Your SlideShare is downloading. ×
Mrs.Malaprop's Malapropisms
Upcoming SlideShare
Loading in...5
×

Thanks for flagging this SlideShare!

Oops! An error has occurred.

×
Saving this for later? Get the SlideShare app to save on your phone or tablet. Read anywhere, anytime – even offline.
Text the download link to your phone
Standard text messaging rates apply

15 Comments
8 Likes
Statistics
Notes
No Downloads
Views
Total Views
8,401
On Slideshare
0
From Embeds
0
Number of Embeds
0
Actions
Shares
0
Downloads
60
Comments
15
Likes
8
Embeds 0
No embeds

Report content
Flagged as inappropriate Flag as inappropriate
Flag as inappropriate

Select your reason for flagging this presentation as inappropriate.

Cancel
No notes for slide

Transcript

  • 1. Mrs. Malaprop's Malapropisms
  • 2. A malapropism (also called a Dogberryism or acyrologia) is the substitution of a word for a word with a similar sound, in which the resulting phrase makes no sense but often creates a comic effect. It is not the same as an eggcorn, which is a similar substitution in which the new phrase makes sense on some level. Occasionally a phrase, rather than a single word, replaces the original word, for example Stan Laurel said "What a terrible cat's after me!" (i.e., catastrophe) in Any Old Port! Click to advance slides 
  • 3. Richard Sheridan Richard Sheridan Mrs.Malaprop
  • 4. The word malapropos is an adjective or adverb meaning "inappropriate" or "inappropriately", derived from the French phrase mal à propos (literally "ill-suited"). The earliest English usage of the word cited in the Oxford English Dictionary is from 1630. Malaprop used in the linguistic sense was first used by Lord Byron in 1814 according to the OED. The terms malapropism and the earlier variant malaprop come from Richard Brinsley Sheridan's 1775 play The Rivals, and in particular the character Mrs. Malaprop. Sheridan presumably named his character Mrs. Malaprop, who frequently misspoke (to great comic effect), in joking reference to the word malapropos.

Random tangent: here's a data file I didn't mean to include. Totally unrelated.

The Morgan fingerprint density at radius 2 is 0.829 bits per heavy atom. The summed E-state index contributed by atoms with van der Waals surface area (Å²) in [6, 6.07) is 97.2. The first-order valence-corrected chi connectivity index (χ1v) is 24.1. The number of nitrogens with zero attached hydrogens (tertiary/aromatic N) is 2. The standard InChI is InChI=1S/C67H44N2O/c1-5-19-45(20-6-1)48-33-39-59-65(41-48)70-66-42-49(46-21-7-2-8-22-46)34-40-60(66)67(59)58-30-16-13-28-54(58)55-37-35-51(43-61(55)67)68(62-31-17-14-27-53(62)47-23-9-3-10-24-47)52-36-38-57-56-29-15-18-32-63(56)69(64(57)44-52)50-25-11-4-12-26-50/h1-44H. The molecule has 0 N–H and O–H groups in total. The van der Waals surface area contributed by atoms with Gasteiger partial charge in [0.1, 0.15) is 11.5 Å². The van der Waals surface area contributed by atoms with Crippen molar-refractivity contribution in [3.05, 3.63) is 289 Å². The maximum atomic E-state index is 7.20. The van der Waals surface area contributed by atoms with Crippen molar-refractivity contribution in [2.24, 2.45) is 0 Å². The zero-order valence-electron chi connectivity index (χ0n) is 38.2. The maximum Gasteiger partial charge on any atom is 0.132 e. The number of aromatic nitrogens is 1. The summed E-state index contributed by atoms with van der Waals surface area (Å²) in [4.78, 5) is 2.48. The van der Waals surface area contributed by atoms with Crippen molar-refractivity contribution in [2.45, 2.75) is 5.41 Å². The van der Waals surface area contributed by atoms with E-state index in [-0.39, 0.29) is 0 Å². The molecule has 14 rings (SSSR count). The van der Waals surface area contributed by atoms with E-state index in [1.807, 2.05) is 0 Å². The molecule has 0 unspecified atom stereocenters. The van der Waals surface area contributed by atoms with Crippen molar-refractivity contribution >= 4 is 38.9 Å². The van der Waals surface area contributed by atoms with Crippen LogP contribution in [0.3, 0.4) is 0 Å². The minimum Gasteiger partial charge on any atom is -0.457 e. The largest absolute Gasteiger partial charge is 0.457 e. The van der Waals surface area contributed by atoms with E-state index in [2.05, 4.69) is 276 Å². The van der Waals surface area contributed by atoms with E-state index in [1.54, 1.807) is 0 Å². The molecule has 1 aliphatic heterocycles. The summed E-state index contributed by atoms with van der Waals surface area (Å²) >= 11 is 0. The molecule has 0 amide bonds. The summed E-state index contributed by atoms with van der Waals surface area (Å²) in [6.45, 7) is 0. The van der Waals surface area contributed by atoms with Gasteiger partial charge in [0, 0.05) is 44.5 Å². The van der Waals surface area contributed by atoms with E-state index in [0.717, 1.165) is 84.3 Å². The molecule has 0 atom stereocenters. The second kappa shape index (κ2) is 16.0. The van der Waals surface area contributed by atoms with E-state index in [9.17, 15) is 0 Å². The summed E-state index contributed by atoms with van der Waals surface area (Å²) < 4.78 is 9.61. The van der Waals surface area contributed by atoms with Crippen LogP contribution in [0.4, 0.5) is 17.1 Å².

• 5. Here are some of the original malapropisms from the lady herself: Mrs. Malaprop in Richard Sheridan's play The Rivals (1775). In case you're not sure what it is that Mrs. Malaprop is intending to say, the correct word(s) are in square brackets after each quotation.
  • 6. "...promise to forget this fellow - to illiterate him, I say, quite from your memory." [obliterate] "O, he will dissolve my mystery!" [resolve] "He is the very pine-apple of politeness!" [pinnacle] "I have since laid Sir Anthony's preposition before her;" [proposition]
  • 7. "Oh! it gives me the hydrostatics to such a degree." [hysterics] "I hope you will represent her to the captain as an object not altogether illegible." [eligible] "...she might reprehend the true meaning of what she is saying." [comprehend] "...she's as headstrong as an allegory on the banks of the Nile." [alligator]
  • 8. "I am sorry to say, Sir Anthony, that my affluence over my niece is very small." [influence] "Why, murder's the matter! slaughter's the matter! killing's the matter! - but he can tell you the perpendiculars." [particulars] "Nay, no delusions to the past - Lydia is convinced;" [allusions]
  • 9. "I thought she had persisted from corresponding with him;" [desisted] "His physiognomy is so grammatical!" [phraseology] "I am sure I have done everything in my power since I exploded the affair;" [exposed] "I am sorry to say, she seems resolved to decline every particle that I enjoin her." [article]
  • 10. "...if ever you betray what you are entrusted with... you forfeit my malevolence for ever..." [benevolence] "Your being Sir Anthony's son, captain, would itself be a sufficient accommodation;" [recommendation] "Sure, if I reprehend any thing in this world it is the use of my oracular tongue, and a nice derangement of epitaphs!" [apprehend, vernacular, arrangement, epithets]

×